Jackie Orsi of Pacifica agrees. “If you want to ruin a child’s joy in learning, make it like school,” she said.

If, at some point, kids and parents agree to give public school a try (or another try), the school district may test the student to determine grade placement. And what about college? Most colleges require prospective students to take the Scholastic Aptitude Test; students with extensive home- schooling may be required to furnish additional information about their studies.

The socialization question
Not surprisingly, professional educators, trained for years in childhood education, don’t take kindly to homeschoolers’ criticisms. Teachers agree personal attention is very effective but they worry about kids being alone.

“I believe one of the valuable things public schools offer is that you come in contact with racially diverse people,” says John Burns, a San Jose board member of the California Teachers Association. “You run into people with different value systems, and you learn to accept the fact that there are a wide variety of individuals living on this planet.”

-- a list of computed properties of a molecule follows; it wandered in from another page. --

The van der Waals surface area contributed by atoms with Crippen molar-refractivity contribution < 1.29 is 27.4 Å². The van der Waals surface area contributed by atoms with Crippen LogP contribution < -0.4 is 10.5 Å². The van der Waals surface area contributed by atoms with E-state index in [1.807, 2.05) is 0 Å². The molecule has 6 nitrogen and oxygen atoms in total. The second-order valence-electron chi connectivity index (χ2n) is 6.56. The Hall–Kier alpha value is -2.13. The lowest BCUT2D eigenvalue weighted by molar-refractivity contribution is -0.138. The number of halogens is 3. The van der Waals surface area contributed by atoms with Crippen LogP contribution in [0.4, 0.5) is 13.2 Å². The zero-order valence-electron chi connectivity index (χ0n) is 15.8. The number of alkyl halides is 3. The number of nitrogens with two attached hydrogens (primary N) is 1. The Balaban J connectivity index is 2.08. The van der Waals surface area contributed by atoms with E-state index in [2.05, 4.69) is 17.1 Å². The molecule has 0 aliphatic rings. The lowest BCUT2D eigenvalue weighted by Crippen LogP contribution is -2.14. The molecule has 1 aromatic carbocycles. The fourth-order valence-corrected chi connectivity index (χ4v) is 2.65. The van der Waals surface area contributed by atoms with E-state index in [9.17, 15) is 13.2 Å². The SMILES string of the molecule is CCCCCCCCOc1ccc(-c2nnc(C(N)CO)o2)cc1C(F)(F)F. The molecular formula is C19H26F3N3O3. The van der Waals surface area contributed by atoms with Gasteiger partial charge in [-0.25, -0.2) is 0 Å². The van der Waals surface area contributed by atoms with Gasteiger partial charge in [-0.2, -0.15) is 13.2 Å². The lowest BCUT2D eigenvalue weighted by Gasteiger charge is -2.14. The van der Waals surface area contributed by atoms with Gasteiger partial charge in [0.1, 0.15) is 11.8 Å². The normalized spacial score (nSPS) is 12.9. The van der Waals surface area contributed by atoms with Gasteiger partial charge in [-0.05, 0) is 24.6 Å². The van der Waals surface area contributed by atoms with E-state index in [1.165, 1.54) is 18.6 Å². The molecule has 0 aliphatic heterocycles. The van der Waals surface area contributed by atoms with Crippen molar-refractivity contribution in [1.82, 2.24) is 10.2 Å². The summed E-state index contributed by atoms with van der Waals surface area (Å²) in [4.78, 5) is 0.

Many educators argue there are some things, besides book learning, kids get in school that can’t be duplicated at home — learning to work in groups, learning to wait their turn, taking direction from adults other than parents.

Like most educators, Julie Ryan, principal of Escondido Elementary school in Palo Alto, is concerned about the social aspects.

“If you read about skills children will need in the 21st century, the ability to group problem-solve and work as a team is very important,” she says. “There are very few jobs people do in real life that are totally independent.”

Children’s choice
Although teaching at home was once isolating, the numbers in the Santa Clara Valley, for example, have increased five-fold since 1986 when the Santa Clara Valley Homeschoolers Association began. “It was lonely in the beginning,” recalls Becktel. “We started with nine families and now we have 40 to 45 families.”

“Homeschoolers tend to vary a lot,” says Sharon Vierhus, of San Jose, who is teaching her daughter. “The way we homeschool is very liberal. We don’t have a desk. Sometimes we just curl up on the couch and read.”